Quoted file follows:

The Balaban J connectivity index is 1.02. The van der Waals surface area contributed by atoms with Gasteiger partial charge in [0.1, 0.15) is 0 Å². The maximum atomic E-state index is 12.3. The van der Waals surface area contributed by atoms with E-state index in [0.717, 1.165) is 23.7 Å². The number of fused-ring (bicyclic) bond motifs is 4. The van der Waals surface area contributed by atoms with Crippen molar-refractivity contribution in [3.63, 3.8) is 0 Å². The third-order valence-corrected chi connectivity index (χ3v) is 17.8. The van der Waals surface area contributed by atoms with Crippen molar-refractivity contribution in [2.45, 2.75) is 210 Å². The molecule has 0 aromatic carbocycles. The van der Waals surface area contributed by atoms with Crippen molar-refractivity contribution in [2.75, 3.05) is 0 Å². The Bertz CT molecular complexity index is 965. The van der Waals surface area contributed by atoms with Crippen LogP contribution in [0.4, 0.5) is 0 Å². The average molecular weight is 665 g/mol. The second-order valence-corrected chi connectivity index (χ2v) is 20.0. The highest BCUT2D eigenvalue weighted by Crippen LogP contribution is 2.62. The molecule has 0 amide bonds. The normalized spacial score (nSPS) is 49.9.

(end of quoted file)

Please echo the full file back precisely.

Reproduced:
The Balaban J connectivity index is 1.02. The van der Waals surface area contributed by atoms with Gasteiger partial charge in [0.1, 0.15) is 0 Å². The maximum atomic E-state index is 12.3. The van der Waals surface area contributed by atoms with E-state index in [0.717, 1.165) is 23.7 Å². The number of fused-ring (bicyclic) bond motifs is 4. The van der Waals surface area contributed by atoms with Crippen molar-refractivity contribution in [3.63, 3.8) is 0 Å². The third-order valence-corrected chi connectivity index (χ3v) is 17.8. The van der Waals surface area contributed by atoms with Crippen molar-refractivity contribution in [2.45, 2.75) is 210 Å². The molecule has 0 aromatic carbocycles. The van der Waals surface area contributed by atoms with Crippen molar-refractivity contribution in [2.75, 3.05) is 0 Å². The Bertz CT molecular complexity index is 965. The van der Waals surface area contributed by atoms with Crippen LogP contribution in [0.4, 0.5) is 0 Å². The average molecular weight is 665 g/mol. The second-order valence-corrected chi connectivity index (χ2v) is 20.0. The highest BCUT2D eigenvalue weighted by Crippen LogP contribution is 2.62. The molecule has 0 amide bonds. The normalized spacial score (nSPS) is 49.9.